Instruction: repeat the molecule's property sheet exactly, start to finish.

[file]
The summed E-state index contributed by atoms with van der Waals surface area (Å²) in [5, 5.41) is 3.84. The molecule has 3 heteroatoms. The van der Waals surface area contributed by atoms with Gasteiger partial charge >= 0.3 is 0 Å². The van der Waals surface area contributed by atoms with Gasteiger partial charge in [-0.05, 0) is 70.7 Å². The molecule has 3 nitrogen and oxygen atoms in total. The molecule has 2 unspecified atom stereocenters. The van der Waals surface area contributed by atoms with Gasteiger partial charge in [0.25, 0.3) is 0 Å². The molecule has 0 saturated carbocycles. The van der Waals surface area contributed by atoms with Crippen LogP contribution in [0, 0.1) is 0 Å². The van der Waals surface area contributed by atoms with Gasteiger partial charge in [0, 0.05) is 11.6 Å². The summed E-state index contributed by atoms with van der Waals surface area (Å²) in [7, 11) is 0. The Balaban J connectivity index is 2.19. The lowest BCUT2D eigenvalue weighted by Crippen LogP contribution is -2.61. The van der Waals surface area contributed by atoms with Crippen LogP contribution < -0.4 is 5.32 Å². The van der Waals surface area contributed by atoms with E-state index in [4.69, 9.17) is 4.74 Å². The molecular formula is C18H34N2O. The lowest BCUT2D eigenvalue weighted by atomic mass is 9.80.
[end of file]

The summed E-state index contributed by atoms with van der Waals surface area (Å²) in [5, 5.41) is 3.84. The molecule has 3 heteroatoms. The van der Waals surface area contributed by atoms with Gasteiger partial charge >= 0.3 is 0 Å². The van der Waals surface area contributed by atoms with Gasteiger partial charge in [-0.05, 0) is 70.7 Å². The molecule has 3 nitrogen and oxygen atoms in total. The molecule has 2 unspecified atom stereocenters. The van der Waals surface area contributed by atoms with Gasteiger partial charge in [0.25, 0.3) is 0 Å². The molecule has 0 saturated carbocycles. The van der Waals surface area contributed by atoms with Crippen LogP contribution in [0, 0.1) is 0 Å². The van der Waals surface area contributed by atoms with Gasteiger partial charge in [0, 0.05) is 11.6 Å². The summed E-state index contributed by atoms with van der Waals surface area (Å²) in [7, 11) is 0. The Balaban J connectivity index is 2.19. The lowest BCUT2D eigenvalue weighted by Crippen LogP contribution is -2.61. The van der Waals surface area contributed by atoms with Crippen LogP contribution < -0.4 is 5.32 Å². The van der Waals surface area contributed by atoms with E-state index in [4.69, 9.17) is 4.74 Å². The molecular formula is C18H34N2O. The lowest BCUT2D eigenvalue weighted by atomic mass is 9.80.